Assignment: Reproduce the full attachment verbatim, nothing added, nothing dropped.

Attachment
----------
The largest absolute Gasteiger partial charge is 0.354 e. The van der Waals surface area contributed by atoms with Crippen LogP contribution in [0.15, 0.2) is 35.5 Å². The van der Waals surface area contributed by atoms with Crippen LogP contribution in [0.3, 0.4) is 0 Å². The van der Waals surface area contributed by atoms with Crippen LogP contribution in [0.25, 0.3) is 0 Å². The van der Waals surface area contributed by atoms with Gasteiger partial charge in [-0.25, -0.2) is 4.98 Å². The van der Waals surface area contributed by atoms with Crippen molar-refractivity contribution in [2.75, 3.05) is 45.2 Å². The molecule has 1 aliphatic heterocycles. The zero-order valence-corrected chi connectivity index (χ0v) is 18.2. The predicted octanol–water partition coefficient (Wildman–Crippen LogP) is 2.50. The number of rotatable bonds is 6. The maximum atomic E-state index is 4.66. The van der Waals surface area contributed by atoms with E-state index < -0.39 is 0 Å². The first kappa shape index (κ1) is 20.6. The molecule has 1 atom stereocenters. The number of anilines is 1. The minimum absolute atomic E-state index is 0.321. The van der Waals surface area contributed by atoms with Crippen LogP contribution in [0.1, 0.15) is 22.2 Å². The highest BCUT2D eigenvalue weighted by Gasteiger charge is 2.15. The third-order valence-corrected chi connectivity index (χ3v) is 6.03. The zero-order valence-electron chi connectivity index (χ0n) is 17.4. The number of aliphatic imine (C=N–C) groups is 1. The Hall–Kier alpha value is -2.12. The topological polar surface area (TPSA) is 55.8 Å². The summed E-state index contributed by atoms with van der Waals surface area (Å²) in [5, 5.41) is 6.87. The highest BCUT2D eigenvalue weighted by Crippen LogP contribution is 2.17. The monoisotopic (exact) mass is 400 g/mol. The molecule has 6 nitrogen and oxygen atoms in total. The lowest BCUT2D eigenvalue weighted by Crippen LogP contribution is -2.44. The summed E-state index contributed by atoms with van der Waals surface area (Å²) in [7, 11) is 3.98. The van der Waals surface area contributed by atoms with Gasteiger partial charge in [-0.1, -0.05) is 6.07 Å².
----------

The largest absolute Gasteiger partial charge is 0.354 e. The van der Waals surface area contributed by atoms with Crippen LogP contribution in [0.15, 0.2) is 35.5 Å². The van der Waals surface area contributed by atoms with Crippen LogP contribution in [0.3, 0.4) is 0 Å². The van der Waals surface area contributed by atoms with Crippen LogP contribution in [0.25, 0.3) is 0 Å². The van der Waals surface area contributed by atoms with Gasteiger partial charge in [-0.25, -0.2) is 4.98 Å². The van der Waals surface area contributed by atoms with Crippen molar-refractivity contribution in [2.75, 3.05) is 45.2 Å². The molecule has 1 aliphatic heterocycles. The zero-order valence-corrected chi connectivity index (χ0v) is 18.2. The predicted octanol–water partition coefficient (Wildman–Crippen LogP) is 2.50. The number of rotatable bonds is 6. The maximum atomic E-state index is 4.66. The van der Waals surface area contributed by atoms with E-state index < -0.39 is 0 Å². The first kappa shape index (κ1) is 20.6. The molecule has 1 atom stereocenters. The number of anilines is 1. The minimum absolute atomic E-state index is 0.321. The van der Waals surface area contributed by atoms with Crippen LogP contribution in [0.1, 0.15) is 22.2 Å². The highest BCUT2D eigenvalue weighted by Gasteiger charge is 2.15. The third-order valence-corrected chi connectivity index (χ3v) is 6.03. The zero-order valence-electron chi connectivity index (χ0n) is 17.4. The number of aliphatic imine (C=N–C) groups is 1. The Hall–Kier alpha value is -2.12. The topological polar surface area (TPSA) is 55.8 Å². The summed E-state index contributed by atoms with van der Waals surface area (Å²) in [5, 5.41) is 6.87. The highest BCUT2D eigenvalue weighted by Crippen LogP contribution is 2.17. The monoisotopic (exact) mass is 400 g/mol. The molecule has 6 nitrogen and oxygen atoms in total. The lowest BCUT2D eigenvalue weighted by Crippen LogP contribution is -2.44. The summed E-state index contributed by atoms with van der Waals surface area (Å²) in [7, 11) is 3.98. The van der Waals surface area contributed by atoms with Gasteiger partial charge in [-0.1, -0.05) is 6.07 Å².